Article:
doi:10.1098/rsbl.2005.0345
PMCID: PMC1626379  PMID: 17148228
Phanerozoic diversity patterns; cyclicity; quality of fossil record
16.  A strand-passage conformation of DNA gyrase is required to allow the bacterial toxin, CcdB, to access its binding site 
Nucleic Acids Research  2006;34(17):4667-4676.
DNA gyrase is the only topoisomerase able to introduce negative supercoils into DNA. Absent in humans, gyrase is a successful target for antibacterial drugs. However, increasing drug resistance is a serious problem and new agents are urgently needed. The naturally-produced Escherichia coli toxin CcdB has been shown to target gyrase by what is predicted to be a novel mechanism. CcdB has been previously shown to stabilize the gyrase ‘cleavage complex’, but it has not been shown to inhibit the catalytic reactions of gyrase. We present data showing that CcdB does indeed inhibit the catalytic reactions of gyrase by stabilization of the cleavage complex and that the GyrA C-terminal DNA-wrapping domain and the GyrB N-terminal ATPase domain are dispensable for CcdB's action. We further investigate the role of specific GyrA residues in the action of CcdB by site-directed mutagenesis; these data corroborate a model for CcdB action based on a recent crystal structure of a CcdB–GyrA fragment complex. From this work, we are now able to present a model for CcdB action that explains all previous observations relating to CcdB–gyrase interaction. CcdB action requires a conformation of gyrase that is only revealed when DNA strand passage is taking place.
doi:10.1093/nar/gkl636
PMCID: PMC1635281  PMID: 16963775
17.  Taxonomy and fossils: a critical appraisal. 
Many compendia at the species, genus and family levels document the fossil record, but these are not standardized, nor usually critical in content, and few are available on the World Wide Web. The sampling of the available record is good for organisms with fossilizable parts, but preservational constraints on the entire morphology, life history and geographical distribution lead to difficulties in recognizing and naming species. We recommend abandoning some of the palaeontological species concepts such as chronospecies and stratospecies, and we advocate species recognition based on unique combinations of characters. The compilation of species lists is extremely time consuming, and given the inherent problems we suggest that compilation of generic lists is a more achievable goal because genera are recognized by definitive morphological characters. In calculating taxon duration, care must be taken to distinguish between mono-, para- and polyphyletic groups, the first being the only reliable unit for use in calculating diversity curves. We support the inclusion of fossils into classifications based on Recent organisms, but we recognize some of the problems this may pose for standard Linnaean classifications. Web-based taxonomy is the way forward, having the advantages of speed and currency of information dissemination, universal access with links to primary literature and increasingly sophisticated imagery. These advantages over conventional outlets will only be realized with careful Web design and a commitment to maintenance.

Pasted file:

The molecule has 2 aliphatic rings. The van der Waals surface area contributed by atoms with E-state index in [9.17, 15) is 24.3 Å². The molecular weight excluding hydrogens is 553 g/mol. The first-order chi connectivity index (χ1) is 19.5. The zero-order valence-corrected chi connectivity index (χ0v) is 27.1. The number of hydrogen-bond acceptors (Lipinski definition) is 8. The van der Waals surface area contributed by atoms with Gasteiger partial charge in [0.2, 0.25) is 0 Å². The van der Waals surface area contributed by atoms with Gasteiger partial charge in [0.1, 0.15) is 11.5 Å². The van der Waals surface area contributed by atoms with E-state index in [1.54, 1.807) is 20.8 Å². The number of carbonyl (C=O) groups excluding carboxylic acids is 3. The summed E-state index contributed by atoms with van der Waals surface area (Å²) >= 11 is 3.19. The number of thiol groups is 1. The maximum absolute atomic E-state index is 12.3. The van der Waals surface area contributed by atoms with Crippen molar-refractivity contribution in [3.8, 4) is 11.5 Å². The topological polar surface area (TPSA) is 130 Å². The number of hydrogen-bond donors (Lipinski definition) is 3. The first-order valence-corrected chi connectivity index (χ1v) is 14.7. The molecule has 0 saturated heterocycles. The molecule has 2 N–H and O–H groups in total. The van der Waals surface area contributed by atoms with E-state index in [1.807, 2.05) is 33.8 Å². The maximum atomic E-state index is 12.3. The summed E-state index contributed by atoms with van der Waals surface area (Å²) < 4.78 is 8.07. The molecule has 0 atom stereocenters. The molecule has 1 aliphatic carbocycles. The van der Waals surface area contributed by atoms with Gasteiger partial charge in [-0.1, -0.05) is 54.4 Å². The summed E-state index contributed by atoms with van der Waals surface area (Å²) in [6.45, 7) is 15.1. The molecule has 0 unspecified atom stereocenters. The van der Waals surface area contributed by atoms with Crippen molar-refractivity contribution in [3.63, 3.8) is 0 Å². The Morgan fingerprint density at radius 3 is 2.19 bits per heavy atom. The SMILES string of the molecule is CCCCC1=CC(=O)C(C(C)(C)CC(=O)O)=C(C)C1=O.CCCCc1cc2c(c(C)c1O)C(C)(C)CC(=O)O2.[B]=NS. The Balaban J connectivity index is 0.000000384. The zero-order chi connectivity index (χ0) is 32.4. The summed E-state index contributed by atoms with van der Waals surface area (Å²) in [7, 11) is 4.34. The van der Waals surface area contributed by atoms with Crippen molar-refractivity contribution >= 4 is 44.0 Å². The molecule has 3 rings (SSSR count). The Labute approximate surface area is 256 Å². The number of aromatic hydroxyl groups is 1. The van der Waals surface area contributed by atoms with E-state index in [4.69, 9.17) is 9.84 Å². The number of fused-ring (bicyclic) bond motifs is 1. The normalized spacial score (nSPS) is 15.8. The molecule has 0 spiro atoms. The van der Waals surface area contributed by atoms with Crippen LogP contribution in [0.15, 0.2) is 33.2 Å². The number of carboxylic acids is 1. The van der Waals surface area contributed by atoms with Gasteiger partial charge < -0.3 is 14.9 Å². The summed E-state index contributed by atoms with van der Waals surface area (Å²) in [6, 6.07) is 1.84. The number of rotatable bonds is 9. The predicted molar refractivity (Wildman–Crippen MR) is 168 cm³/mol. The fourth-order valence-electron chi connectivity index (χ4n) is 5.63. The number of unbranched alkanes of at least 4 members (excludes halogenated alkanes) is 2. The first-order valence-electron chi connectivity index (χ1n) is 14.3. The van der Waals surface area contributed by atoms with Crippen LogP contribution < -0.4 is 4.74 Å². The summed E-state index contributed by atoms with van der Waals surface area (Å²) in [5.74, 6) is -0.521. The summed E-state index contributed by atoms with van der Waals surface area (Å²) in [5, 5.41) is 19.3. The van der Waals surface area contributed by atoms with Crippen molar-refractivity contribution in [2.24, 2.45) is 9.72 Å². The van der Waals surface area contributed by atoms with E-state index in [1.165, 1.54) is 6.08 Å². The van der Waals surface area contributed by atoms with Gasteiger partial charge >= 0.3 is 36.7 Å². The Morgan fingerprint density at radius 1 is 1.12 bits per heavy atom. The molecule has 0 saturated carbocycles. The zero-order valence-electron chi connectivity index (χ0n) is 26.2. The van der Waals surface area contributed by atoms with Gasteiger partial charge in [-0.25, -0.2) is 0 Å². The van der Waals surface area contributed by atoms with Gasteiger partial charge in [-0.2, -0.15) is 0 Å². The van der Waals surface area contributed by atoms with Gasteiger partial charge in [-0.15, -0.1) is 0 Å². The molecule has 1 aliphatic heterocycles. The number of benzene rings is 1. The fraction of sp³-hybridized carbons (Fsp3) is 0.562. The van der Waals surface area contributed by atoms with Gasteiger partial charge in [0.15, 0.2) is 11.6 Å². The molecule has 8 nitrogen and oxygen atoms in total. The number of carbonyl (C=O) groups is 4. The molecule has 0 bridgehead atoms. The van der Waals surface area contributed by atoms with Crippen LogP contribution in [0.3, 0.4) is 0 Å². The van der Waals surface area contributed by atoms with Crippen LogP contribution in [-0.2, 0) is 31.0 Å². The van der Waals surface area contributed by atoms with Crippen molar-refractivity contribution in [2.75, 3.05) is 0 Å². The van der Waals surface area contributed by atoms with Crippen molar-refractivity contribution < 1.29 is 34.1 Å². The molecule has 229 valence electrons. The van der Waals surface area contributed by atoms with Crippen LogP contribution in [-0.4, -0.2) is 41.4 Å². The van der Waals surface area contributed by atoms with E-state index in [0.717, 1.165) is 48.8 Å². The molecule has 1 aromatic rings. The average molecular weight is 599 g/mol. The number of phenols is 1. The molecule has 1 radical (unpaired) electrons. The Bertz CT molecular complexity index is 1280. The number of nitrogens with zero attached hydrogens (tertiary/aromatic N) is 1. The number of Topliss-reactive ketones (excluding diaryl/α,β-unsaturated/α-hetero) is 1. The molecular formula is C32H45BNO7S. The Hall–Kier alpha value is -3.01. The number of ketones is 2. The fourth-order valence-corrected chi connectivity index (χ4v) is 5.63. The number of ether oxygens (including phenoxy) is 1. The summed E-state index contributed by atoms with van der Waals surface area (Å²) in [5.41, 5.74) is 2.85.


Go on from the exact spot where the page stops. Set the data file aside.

PMCID: PMC1693348  PMID: 15253350
18.  The geological history of deep-sea colonization by echinoids: roles of surface productivity and deep-water ventilation 
The origins and geological history of the modern fauna of deep-sea echinoids is explored using a combination of palaeontological and molecular data. We demonstrate that, whereas generalist omnivores have migrated into the deep sea in low numbers over the past 200 Myr, there was a short time-interval between approximately 75 and 55 Myr when the majority of specialist detritivore clades independently migrated off-shelf. This coincides with a marked increase in seasonality, continental run-off and surface water productivity, and suggests that increasing organic carbon delivery into ocean basins was an important controlling factor. Oceanic anoxic events, by contrast, appear to have played a subsidiary role in controlling deep-sea diversity.
doi:10.1098/rspb.2004.2996
PMCID: PMC1599859  PMID: 15888420
biodiversity; deep-sea; echinoids; palaeo-productivity; ocean anoxia